U.S. Treasury prices continued to rally on Friday, with benchmark yields hovering at their lowest in five weeks, on future Fed action and safe-haven demand stemming from worries about problems at Portugal's biggest listed bank.
During midday trading, benchmark 10-year Treasurys were up 6/32 in price with a yield around 2.51 percent, down nearly 2 basis points from late Thursday.
The 30-year bond was more than 15/32 higher in price, yielding 3.34 percent, down 2 basis points from Thursday, while the yield hovered around 0.45 percent.
Appetite for Treasurys has been stoked by the minutes of the U.S. Federal Reserve's June policy meeting released on Wednesday, which hinted that the central bank is likely to cling to its near zero interest rate policy until the second half of 2015.
Looking ahead, traders await more clues on when the U.S. central bank will raise interest rates when Fed Chair Janet Yellen testifies on the economy before Congress next Tuesday and Wednesday.
Benchmark yields were on track to fall for a fifth straight session, matching a streak last seen in March, as anxious investors scrambled for low-risk bonds and unloaded equities, knocking stock indexes from record highs.
"I think this downward trend of interest rates is short-lived," said Alan Skrainka, chief investment officer at Cornerstone Wealth Management. "The economy is stronger than most people believe."
Worries that Banco Espirito Santo's problems may kindle another banking crisis in Europe receded a tad after the Portuguese bank released a statement that said it had adequate capital to protect against any losses. The bank has been under scrutiny due to its link to a web of companies in the Espirito Santo business empire.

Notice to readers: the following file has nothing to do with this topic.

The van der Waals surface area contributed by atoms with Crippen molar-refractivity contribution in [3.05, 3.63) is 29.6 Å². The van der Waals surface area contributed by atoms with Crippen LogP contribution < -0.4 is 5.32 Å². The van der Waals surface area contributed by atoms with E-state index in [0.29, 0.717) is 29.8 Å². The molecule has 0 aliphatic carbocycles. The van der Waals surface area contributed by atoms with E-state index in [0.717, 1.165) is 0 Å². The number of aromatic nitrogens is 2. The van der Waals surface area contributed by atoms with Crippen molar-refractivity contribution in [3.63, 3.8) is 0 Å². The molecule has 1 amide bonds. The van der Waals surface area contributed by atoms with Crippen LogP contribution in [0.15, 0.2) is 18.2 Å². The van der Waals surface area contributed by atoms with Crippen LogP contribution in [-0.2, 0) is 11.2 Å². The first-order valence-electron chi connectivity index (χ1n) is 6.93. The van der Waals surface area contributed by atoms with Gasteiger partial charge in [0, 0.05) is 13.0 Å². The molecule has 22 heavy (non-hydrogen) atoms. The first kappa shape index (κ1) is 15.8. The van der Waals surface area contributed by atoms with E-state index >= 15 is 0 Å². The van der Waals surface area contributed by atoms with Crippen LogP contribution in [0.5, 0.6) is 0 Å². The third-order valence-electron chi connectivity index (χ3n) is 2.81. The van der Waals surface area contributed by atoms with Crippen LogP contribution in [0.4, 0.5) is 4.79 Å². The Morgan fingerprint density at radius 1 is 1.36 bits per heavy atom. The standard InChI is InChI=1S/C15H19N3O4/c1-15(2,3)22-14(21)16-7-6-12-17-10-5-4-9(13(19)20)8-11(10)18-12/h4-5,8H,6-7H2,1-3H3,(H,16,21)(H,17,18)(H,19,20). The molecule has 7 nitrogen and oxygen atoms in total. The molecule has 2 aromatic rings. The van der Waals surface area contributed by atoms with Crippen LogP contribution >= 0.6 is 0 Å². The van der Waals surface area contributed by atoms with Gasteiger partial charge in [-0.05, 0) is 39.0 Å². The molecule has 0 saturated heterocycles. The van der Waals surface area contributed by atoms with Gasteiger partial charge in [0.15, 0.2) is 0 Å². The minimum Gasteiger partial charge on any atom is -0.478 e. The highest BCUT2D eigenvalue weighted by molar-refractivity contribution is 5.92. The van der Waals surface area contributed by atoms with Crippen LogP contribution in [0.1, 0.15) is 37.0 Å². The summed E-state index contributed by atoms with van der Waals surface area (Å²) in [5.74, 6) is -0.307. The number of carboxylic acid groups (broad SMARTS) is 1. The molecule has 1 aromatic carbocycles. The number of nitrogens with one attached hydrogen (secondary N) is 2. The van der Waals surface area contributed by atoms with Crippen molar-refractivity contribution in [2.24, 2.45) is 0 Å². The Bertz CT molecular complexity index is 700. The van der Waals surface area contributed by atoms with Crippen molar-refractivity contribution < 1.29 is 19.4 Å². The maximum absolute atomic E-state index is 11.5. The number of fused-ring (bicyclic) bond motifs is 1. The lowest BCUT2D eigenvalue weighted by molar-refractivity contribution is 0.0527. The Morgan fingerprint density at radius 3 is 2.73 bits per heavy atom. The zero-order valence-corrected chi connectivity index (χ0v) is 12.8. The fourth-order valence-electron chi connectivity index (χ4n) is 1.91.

Meanwhile, Israeli air strikes continued for a fourth day on the Gaza Strip, stoking worries about tension spreading to the rest of the region.
These overseas developments have overshadowed upbeat news on the U.S. economy, analysts and traders said.
Despite last week's strong June payrolls reading, the 10-year yield has declined nearly 13 basis points this week, while two-yield has retreated from a 10-month high set on Tuesday.
While bidding on this week's $61 billion in fixed-rate government debt was relatively weak, traders say appetite for Treasurys should remain solid as they are yielding more than their European and Japanese counterparts.
"There is demand for long-dated U.S. paper because there's not so much high-quality supply out there,'' said Larry Milstein, head of government and agency trading at R.W. Pressprich & Co in New York.
—By Reuters. CNBC.com contributed to this report.